Singapore's slowing economy has prompted the Ministry of Manpower (MOM) to bring forward to this year a retrenchment survey that was scheduled for next year.
The scope of the survey, held every four years, has been widened as well to include smaller companies employing between 10 and 24 workers, said Manpower Minister Lim Swee Say in Parliament yesterday.
Previously, only companies with at least 25 workers were polled.
Mr Lim also said, in his reply to Mr Patrick Tay (West Coast GRC), that nine out of 10 companies pay retrenchment benefits.
Citing the latest retrenchment survey done in 2013, Mr Lim said 90 per cent of companies that retrenched workers in 2012 paid them benefits.
Of these, 68 per cent were in the manufacturing, wholesale and retail trade, and financial and insurance service sectors.
And 80 per cent of the companies that gave retrenchment benefits were non-unionised, while two-thirds were small and medium-sized enterprises.
The survey also showed the norm is to pay retrenchment benefits of between two weeks and one month of salary for each year of service.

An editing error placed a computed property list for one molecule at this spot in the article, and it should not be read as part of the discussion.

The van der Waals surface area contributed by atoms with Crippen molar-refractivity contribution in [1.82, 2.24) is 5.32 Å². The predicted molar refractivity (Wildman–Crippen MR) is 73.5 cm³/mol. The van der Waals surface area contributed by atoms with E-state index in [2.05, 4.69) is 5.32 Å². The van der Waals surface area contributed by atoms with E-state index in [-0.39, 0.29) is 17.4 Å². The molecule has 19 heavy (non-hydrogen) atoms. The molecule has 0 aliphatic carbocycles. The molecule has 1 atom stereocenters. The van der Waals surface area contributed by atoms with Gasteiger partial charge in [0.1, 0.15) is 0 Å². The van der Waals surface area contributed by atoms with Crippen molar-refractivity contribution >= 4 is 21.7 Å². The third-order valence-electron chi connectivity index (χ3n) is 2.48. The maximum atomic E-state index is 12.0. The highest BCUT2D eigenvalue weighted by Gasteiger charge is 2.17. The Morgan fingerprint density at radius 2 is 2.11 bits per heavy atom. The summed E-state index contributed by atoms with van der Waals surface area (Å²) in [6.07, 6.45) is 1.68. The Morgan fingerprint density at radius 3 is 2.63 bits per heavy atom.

Mr Lim noted that the Employment Act does not mandate the payment of retrenchment benefits, and the amount paid is left to the employer's discretion.
But the "vast majority of employers with 25 or more employees do pay retrenchment benefits commensurate with the industry norm", he said.
Mr Lim also said workers who are retrenched unfairly can turn to his ministry or their unions for help.
Those who are not union members can seek recourse in the civil courts, or the Employment Claims Tribunal which will be set up in April next year.
Mr Tay also urged the ministry to pay more attention to cases of "disguised retrenchments", in which companies quietly lay off people in small numbers with a "golden handshake" or by making it seem the workers had resigned voluntarily.